1. Factors affecting participation in certain sports

    Activities like sailing, golf and riding can be very expensive so many people from lower socio-economic groups are excluded from them. There are also many activities that cost very little. A kick around in the park with a group of friends, for example, and sport at school are mostly free.

  2. Barriers to participation in sport

    Advertisement for these may only be inside the facilities. Where not many disabled people go meaning that not many see it and therefore a team cannot be formed. A lack of opportunities does not appear as a barrier to participation for the disabled but as well for everyone.

  1. What are the Physiological differences between male and female athletes

    * Less P.M.T. Osteoporosis Osteoporosis is a decrease in bone mineral density. Peak bone mass is achieved between the ages of 18-25; after that bone mass is lost at a rate of 0.3%-0.5% per year. Menopausal women lose approx. 3% of bone mass per year for an average year of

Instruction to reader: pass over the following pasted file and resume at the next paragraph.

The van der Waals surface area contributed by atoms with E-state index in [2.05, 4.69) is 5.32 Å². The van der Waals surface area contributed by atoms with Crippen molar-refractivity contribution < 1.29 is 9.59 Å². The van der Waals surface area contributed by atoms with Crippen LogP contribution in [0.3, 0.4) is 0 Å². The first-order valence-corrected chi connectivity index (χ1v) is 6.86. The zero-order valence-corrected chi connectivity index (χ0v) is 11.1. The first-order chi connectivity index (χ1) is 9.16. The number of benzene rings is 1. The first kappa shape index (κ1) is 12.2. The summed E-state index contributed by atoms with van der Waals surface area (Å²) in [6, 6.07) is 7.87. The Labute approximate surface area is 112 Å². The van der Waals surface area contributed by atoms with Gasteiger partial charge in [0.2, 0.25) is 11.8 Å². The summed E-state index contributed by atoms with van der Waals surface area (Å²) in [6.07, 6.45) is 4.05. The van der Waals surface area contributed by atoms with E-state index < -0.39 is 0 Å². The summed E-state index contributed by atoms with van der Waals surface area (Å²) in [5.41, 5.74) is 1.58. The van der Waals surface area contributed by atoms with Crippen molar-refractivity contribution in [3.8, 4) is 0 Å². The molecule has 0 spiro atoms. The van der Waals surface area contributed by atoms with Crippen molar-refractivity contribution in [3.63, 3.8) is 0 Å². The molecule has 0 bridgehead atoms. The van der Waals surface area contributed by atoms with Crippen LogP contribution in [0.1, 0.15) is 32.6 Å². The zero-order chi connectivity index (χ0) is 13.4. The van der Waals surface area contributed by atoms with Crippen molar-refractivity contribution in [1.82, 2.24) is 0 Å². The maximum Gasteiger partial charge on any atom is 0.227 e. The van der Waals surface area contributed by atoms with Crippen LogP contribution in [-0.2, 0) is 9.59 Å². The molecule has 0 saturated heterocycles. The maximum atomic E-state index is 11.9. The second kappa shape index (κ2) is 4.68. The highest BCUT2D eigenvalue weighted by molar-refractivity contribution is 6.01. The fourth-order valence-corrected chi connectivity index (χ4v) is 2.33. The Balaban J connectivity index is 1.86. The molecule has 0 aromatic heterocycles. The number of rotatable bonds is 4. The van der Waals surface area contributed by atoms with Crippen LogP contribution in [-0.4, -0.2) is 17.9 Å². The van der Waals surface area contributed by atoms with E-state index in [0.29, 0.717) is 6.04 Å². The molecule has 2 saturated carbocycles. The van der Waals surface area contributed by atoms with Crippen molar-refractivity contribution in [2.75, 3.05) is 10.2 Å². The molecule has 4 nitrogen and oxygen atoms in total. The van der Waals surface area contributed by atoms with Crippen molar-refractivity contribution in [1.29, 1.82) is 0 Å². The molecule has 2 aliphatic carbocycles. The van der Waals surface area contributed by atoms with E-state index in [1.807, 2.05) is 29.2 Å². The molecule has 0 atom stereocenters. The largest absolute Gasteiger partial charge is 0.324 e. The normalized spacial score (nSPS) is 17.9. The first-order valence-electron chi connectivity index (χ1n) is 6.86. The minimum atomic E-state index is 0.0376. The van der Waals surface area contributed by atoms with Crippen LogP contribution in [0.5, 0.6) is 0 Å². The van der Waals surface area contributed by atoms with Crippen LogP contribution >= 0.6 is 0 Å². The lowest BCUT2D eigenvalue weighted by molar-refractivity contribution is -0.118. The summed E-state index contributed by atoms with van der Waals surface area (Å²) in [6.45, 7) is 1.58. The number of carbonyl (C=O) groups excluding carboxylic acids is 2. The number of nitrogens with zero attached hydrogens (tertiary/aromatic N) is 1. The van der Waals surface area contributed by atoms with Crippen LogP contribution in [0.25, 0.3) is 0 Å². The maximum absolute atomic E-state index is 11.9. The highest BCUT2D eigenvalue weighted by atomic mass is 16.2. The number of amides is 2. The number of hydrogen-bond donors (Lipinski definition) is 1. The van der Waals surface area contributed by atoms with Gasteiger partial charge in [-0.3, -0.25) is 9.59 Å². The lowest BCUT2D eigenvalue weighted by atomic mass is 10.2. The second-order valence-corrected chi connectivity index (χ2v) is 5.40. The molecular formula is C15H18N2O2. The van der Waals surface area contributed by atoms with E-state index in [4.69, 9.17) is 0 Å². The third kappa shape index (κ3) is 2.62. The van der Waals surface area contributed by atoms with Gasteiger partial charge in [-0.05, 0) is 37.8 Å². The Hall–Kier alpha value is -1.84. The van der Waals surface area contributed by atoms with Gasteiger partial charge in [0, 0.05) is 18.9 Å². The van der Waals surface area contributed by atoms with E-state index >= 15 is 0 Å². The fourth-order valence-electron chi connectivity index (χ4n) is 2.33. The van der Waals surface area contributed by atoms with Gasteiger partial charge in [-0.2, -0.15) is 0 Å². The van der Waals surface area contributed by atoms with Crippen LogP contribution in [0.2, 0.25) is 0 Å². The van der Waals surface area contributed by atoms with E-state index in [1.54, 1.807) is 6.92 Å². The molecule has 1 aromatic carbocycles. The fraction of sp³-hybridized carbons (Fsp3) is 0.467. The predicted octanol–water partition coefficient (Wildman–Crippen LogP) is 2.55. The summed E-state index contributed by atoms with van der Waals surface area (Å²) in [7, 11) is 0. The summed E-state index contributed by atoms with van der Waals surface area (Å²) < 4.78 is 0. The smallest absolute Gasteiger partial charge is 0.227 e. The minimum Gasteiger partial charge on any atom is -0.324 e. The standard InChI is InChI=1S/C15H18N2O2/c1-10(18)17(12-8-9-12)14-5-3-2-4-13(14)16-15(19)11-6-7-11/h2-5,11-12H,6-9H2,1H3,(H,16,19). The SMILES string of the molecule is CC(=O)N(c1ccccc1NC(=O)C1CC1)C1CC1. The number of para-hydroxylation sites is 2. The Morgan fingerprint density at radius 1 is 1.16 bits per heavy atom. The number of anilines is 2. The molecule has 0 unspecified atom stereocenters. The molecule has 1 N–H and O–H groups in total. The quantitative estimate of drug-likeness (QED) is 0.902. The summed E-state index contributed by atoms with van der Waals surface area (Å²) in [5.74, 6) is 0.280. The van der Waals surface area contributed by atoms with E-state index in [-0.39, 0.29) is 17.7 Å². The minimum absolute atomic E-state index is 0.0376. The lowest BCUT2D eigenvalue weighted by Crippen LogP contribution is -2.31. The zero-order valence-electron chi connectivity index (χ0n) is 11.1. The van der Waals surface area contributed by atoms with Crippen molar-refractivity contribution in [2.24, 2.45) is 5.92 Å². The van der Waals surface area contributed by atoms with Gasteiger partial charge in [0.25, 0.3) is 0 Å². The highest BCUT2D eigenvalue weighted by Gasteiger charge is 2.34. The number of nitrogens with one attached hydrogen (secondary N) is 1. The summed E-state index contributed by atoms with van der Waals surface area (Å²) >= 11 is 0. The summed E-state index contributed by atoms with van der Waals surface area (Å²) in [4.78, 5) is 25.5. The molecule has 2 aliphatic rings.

2. Factors Affecting Individual Performance and Participation in games.

    Sport England was named as a distributor, and now uses lottery money to help a number of sporting causes. Many people believe this increased funding has helped to develop our international competitors, increasing our medal tallies at the Olympics and World Championship competitions.

  1. Female Participation in Sport

    Review of background literature Many have researched this topic of female participation in sport and many different reasons have been given why it is harder for female to take part in sport. Over the years female in sport has become a big thing.

  2. Discuss the social influences that effect participation in sport.

    These include: * Washing machines * Dish washers * Microwaves * Hoovers amongst others. All these amenities help people to save time, therefore leaving them with more leisure time, in which they may choose to include themselves in sport. By being presented with more leisure time, there is a more likely chance that people will participate in sport.

  • Over 160,000 pieces
    of student written work
  • Annotated by
    experienced teachers
  • Ideas and feedback to
    improve your own work